Cobb's research included work on the relationship between melanin and skin damage, and on the effects of hormones, ultraviolet light, and chemotherapy agents on cell division. Cobb discovered that methotrexate was effective in the treatment of certain skin cancers, lung cancers, and childhood leukemia.[26] This drug is still being used in chemotherapy today to give treatment to a variety of cancers and autoimmune diseases which includes: breast cancer, head and neck cancers, lung cancer, leukemia, and some types of lymphoma. Cobb was the first to publish data on actinomycin D and its ability to cause a reduction of nucleoli in the nucleus of normal and malignant human cells.[11]

She received a $5,000 grant from the American Cancer Society to continue her research in"Direct Hormone Action to Human and Mouse Melanomas in Tissue Culture."[27] This grant supported her research and a broader examination of pigment cell growth and differentiation in human and mouse melanomas.[28][29]

Other support for her cancer research came through her post-doctoral fellowship, research grants from the: Damon Runyon, National Science Foundation, National Cancer Institute, and Public Health Services.[14]

Cobb was part of the United States International Cancer congresses in London (1958) and Moscow (1962) and served on the advisory board to Mohegan Community College. She was awarded the National Institute of Health Fellowship for $68,000, where she spent seven months in Naples, Italy continuing cell growth research at the International Laboratory of Genetics and Biophysics.[7]

Throughout her career, she collaborated with other notable researchers, including oncologist Jane C. Wright, Grace Antikajian, and Dorothy Walker Jones.[10] Her most influential mentors were her bacteriology professor James R. Hayden and her biochemistry professor M.J. Kopac.[11]

In recognition of her research achievements, Cobb was elected to the Institute of Medicine in the National Academy of Sciences in 1974.[28] She was also a member of the National Science Board from 1974 to 1980.[30][31]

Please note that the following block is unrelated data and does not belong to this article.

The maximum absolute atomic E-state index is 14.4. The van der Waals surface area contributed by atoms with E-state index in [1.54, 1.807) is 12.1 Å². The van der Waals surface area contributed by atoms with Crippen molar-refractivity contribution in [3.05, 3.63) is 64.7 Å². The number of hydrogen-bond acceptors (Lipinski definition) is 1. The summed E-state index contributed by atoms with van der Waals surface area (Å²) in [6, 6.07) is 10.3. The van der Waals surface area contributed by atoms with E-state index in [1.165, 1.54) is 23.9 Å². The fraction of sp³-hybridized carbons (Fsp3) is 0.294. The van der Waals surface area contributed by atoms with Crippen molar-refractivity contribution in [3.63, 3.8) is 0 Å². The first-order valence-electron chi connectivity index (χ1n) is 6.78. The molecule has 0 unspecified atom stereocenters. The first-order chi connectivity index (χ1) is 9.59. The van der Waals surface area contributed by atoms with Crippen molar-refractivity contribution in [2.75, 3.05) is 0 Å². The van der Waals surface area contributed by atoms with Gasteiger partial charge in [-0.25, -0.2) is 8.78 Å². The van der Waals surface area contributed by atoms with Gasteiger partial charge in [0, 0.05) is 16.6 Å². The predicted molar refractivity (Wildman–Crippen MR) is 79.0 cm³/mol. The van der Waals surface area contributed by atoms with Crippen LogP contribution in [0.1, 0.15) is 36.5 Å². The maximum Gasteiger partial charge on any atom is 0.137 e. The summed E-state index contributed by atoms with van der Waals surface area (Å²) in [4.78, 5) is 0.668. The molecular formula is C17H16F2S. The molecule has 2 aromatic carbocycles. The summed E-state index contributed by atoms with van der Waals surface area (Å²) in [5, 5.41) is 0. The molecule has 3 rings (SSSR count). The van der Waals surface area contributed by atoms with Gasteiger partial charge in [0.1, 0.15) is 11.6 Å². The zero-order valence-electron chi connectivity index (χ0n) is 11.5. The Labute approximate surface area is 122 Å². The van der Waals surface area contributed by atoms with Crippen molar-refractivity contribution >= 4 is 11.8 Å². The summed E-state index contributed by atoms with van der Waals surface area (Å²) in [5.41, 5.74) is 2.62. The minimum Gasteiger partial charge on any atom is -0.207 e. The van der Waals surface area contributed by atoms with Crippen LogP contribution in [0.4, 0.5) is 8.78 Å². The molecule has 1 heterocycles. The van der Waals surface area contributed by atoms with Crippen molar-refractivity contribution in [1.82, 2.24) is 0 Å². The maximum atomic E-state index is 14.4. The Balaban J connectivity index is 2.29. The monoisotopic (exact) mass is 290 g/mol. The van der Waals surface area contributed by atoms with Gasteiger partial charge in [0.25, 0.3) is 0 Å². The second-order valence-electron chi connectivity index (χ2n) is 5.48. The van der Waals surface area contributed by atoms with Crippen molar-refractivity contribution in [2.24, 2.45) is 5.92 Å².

Additional societal contributions[edit]

Cobb was named Vice President of the Board for the 21st Century Foundation, dedicated to supporting the development of Black institutions that addressed issues in the Black community.[32] Programs established by the organization included: economic, educational, and community development with the purpose of creating opportunities for people of color.[8]

She was also a member of the American Association for the Advancement of Science, which supported both women and people of color in the field.[16] Cobb was one of seven recognized by the Oakland Museum Association's Cultural and Ethnic Affairs for her contributions to science and/or technology. The museum's exhibition hoped to increase minority representation in the sciences by showcasing the accomplishments of people of color, including several of Cobb's findings.[33]

As the keynote speaker at the 1971 Wheaton College commencement, Cobb called for an alliance between the Women's Liberation Movement and the Black Liberation Movement.[34][35] She called for the equality of women, the abolition of abortion laws, and the demand for public child care in particular.[35]

Final years and legacy[edit]